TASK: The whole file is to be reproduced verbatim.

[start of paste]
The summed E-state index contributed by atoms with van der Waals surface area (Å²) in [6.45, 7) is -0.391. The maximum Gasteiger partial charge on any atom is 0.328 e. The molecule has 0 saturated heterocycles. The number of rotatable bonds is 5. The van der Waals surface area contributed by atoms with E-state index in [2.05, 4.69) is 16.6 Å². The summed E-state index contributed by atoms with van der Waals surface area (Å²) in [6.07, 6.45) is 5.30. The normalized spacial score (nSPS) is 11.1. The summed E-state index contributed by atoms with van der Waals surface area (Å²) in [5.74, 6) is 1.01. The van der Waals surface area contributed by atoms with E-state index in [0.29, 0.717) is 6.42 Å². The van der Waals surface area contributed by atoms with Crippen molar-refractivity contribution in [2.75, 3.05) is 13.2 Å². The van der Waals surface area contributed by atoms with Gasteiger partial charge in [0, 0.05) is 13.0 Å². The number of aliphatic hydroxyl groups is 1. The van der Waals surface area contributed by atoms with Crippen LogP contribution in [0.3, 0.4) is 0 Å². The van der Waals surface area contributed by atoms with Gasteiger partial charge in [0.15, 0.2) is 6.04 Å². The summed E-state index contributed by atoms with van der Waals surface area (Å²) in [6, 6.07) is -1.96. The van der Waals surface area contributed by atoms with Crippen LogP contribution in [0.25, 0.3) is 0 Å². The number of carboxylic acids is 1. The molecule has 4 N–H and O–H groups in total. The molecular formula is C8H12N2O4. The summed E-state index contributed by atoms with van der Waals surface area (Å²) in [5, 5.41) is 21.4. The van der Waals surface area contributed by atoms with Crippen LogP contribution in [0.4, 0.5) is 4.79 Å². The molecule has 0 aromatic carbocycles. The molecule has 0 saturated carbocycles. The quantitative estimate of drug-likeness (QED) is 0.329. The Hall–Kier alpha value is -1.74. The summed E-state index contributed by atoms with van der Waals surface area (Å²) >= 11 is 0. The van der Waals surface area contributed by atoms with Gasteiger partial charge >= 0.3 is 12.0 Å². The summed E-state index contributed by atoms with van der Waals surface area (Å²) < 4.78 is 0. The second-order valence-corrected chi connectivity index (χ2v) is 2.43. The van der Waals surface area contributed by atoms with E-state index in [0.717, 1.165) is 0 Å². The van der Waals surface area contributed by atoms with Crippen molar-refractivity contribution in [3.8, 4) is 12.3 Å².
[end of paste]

The summed E-state index contributed by atoms with van der Waals surface area (Å²) in [6.45, 7) is -0.391. The maximum Gasteiger partial charge on any atom is 0.328 e. The molecule has 0 saturated heterocycles. The number of rotatable bonds is 5. The van der Waals surface area contributed by atoms with E-state index in [2.05, 4.69) is 16.6 Å². The summed E-state index contributed by atoms with van der Waals surface area (Å²) in [6.07, 6.45) is 5.30. The normalized spacial score (nSPS) is 11.1. The summed E-state index contributed by atoms with van der Waals surface area (Å²) in [5.74, 6) is 1.01. The van der Waals surface area contributed by atoms with E-state index in [0.29, 0.717) is 6.42 Å². The van der Waals surface area contributed by atoms with Crippen molar-refractivity contribution in [2.75, 3.05) is 13.2 Å². The van der Waals surface area contributed by atoms with Gasteiger partial charge in [0, 0.05) is 13.0 Å². The number of aliphatic hydroxyl groups is 1. The van der Waals surface area contributed by atoms with Crippen LogP contribution in [0.3, 0.4) is 0 Å². The van der Waals surface area contributed by atoms with Gasteiger partial charge in [0.15, 0.2) is 6.04 Å². The summed E-state index contributed by atoms with van der Waals surface area (Å²) in [6, 6.07) is -1.96. The van der Waals surface area contributed by atoms with Crippen LogP contribution in [0.25, 0.3) is 0 Å². The number of carboxylic acids is 1. The molecule has 4 N–H and O–H groups in total. The molecular formula is C8H12N2O4. The summed E-state index contributed by atoms with van der Waals surface area (Å²) in [5, 5.41) is 21.4. The van der Waals surface area contributed by atoms with Crippen LogP contribution in [0.4, 0.5) is 4.79 Å². The molecule has 0 aromatic carbocycles. The molecule has 0 saturated carbocycles. The quantitative estimate of drug-likeness (QED) is 0.329. The Hall–Kier alpha value is -1.74. The summed E-state index contributed by atoms with van der Waals surface area (Å²) >= 11 is 0. The van der Waals surface area contributed by atoms with Gasteiger partial charge >= 0.3 is 12.0 Å². The summed E-state index contributed by atoms with van der Waals surface area (Å²) < 4.78 is 0. The second-order valence-corrected chi connectivity index (χ2v) is 2.43. The van der Waals surface area contributed by atoms with E-state index in [0.717, 1.165) is 0 Å². The van der Waals surface area contributed by atoms with Crippen molar-refractivity contribution in [3.8, 4) is 12.3 Å².